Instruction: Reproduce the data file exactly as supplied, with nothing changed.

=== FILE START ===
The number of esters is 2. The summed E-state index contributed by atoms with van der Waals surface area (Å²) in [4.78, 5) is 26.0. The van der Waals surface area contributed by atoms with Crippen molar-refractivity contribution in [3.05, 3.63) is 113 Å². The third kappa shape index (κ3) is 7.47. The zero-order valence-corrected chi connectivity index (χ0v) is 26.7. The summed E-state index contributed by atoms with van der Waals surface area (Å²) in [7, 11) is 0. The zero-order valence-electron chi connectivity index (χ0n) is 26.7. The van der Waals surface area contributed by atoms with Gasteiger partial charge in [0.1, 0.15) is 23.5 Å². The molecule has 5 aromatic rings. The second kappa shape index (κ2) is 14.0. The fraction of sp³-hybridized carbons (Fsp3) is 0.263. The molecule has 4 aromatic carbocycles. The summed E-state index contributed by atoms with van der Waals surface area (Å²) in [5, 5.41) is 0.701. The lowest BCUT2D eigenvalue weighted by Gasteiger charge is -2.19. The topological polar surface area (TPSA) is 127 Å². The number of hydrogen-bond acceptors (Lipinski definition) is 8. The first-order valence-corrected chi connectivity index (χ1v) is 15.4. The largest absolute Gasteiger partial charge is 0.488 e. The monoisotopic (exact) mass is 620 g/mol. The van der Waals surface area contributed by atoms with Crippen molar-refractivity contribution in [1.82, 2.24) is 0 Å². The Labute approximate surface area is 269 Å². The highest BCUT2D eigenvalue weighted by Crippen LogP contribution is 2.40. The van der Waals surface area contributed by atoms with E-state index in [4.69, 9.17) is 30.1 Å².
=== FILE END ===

The number of esters is 2. The summed E-state index contributed by atoms with van der Waals surface area (Å²) in [4.78, 5) is 26.0. The van der Waals surface area contributed by atoms with Crippen molar-refractivity contribution in [3.05, 3.63) is 113 Å². The third kappa shape index (κ3) is 7.47. The zero-order valence-corrected chi connectivity index (χ0v) is 26.7. The summed E-state index contributed by atoms with van der Waals surface area (Å²) in [7, 11) is 0. The zero-order valence-electron chi connectivity index (χ0n) is 26.7. The van der Waals surface area contributed by atoms with Gasteiger partial charge in [0.1, 0.15) is 23.5 Å². The molecule has 5 aromatic rings. The second kappa shape index (κ2) is 14.0. The fraction of sp³-hybridized carbons (Fsp3) is 0.263. The molecule has 4 aromatic carbocycles. The summed E-state index contributed by atoms with van der Waals surface area (Å²) in [5, 5.41) is 0.701. The lowest BCUT2D eigenvalue weighted by Gasteiger charge is -2.19. The topological polar surface area (TPSA) is 127 Å². The number of hydrogen-bond acceptors (Lipinski definition) is 8. The first-order valence-corrected chi connectivity index (χ1v) is 15.4. The largest absolute Gasteiger partial charge is 0.488 e. The monoisotopic (exact) mass is 620 g/mol. The van der Waals surface area contributed by atoms with Crippen molar-refractivity contribution in [1.82, 2.24) is 0 Å². The Labute approximate surface area is 269 Å². The highest BCUT2D eigenvalue weighted by Crippen LogP contribution is 2.40. The van der Waals surface area contributed by atoms with E-state index in [4.69, 9.17) is 30.1 Å².